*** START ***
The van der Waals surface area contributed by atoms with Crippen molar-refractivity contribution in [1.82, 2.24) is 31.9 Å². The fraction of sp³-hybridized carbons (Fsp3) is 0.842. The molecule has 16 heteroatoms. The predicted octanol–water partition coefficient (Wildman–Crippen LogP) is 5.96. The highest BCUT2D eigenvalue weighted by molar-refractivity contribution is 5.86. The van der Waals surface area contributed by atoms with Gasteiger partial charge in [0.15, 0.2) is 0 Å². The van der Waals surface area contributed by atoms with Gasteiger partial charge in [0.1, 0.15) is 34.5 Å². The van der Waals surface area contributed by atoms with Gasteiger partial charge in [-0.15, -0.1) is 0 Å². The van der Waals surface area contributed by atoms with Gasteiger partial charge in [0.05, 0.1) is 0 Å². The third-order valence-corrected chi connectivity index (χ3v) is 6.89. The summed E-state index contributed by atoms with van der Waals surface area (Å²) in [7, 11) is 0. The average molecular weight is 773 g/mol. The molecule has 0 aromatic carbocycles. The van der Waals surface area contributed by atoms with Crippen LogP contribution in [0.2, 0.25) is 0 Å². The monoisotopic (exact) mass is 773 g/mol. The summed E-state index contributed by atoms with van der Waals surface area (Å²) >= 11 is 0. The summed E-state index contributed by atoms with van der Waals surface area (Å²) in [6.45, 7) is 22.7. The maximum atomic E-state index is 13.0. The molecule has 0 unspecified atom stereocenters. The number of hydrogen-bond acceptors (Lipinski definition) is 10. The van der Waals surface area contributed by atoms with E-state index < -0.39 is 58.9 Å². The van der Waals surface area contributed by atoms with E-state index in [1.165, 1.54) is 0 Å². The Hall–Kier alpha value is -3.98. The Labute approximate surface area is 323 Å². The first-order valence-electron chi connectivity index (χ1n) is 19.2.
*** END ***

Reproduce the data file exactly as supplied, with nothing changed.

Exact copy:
The van der Waals surface area contributed by atoms with Crippen molar-refractivity contribution in [1.82, 2.24) is 31.9 Å². The fraction of sp³-hybridized carbons (Fsp3) is 0.842. The molecule has 16 heteroatoms. The predicted octanol–water partition coefficient (Wildman–Crippen LogP) is 5.96. The highest BCUT2D eigenvalue weighted by molar-refractivity contribution is 5.86. The van der Waals surface area contributed by atoms with Gasteiger partial charge in [0.15, 0.2) is 0 Å². The van der Waals surface area contributed by atoms with Gasteiger partial charge in [0.1, 0.15) is 34.5 Å². The van der Waals surface area contributed by atoms with Gasteiger partial charge in [-0.15, -0.1) is 0 Å². The van der Waals surface area contributed by atoms with Gasteiger partial charge in [0.05, 0.1) is 0 Å². The third-order valence-corrected chi connectivity index (χ3v) is 6.89. The summed E-state index contributed by atoms with van der Waals surface area (Å²) in [7, 11) is 0. The average molecular weight is 773 g/mol. The molecule has 0 aromatic carbocycles. The van der Waals surface area contributed by atoms with Crippen LogP contribution in [0.2, 0.25) is 0 Å². The monoisotopic (exact) mass is 773 g/mol. The summed E-state index contributed by atoms with van der Waals surface area (Å²) >= 11 is 0. The summed E-state index contributed by atoms with van der Waals surface area (Å²) in [6.45, 7) is 22.7. The maximum atomic E-state index is 13.0. The molecule has 0 unspecified atom stereocenters. The number of hydrogen-bond acceptors (Lipinski definition) is 10. The van der Waals surface area contributed by atoms with E-state index < -0.39 is 58.9 Å². The van der Waals surface area contributed by atoms with E-state index in [1.165, 1.54) is 0 Å². The Hall–Kier alpha value is -3.98. The Labute approximate surface area is 323 Å². The first-order valence-electron chi connectivity index (χ1n) is 19.2.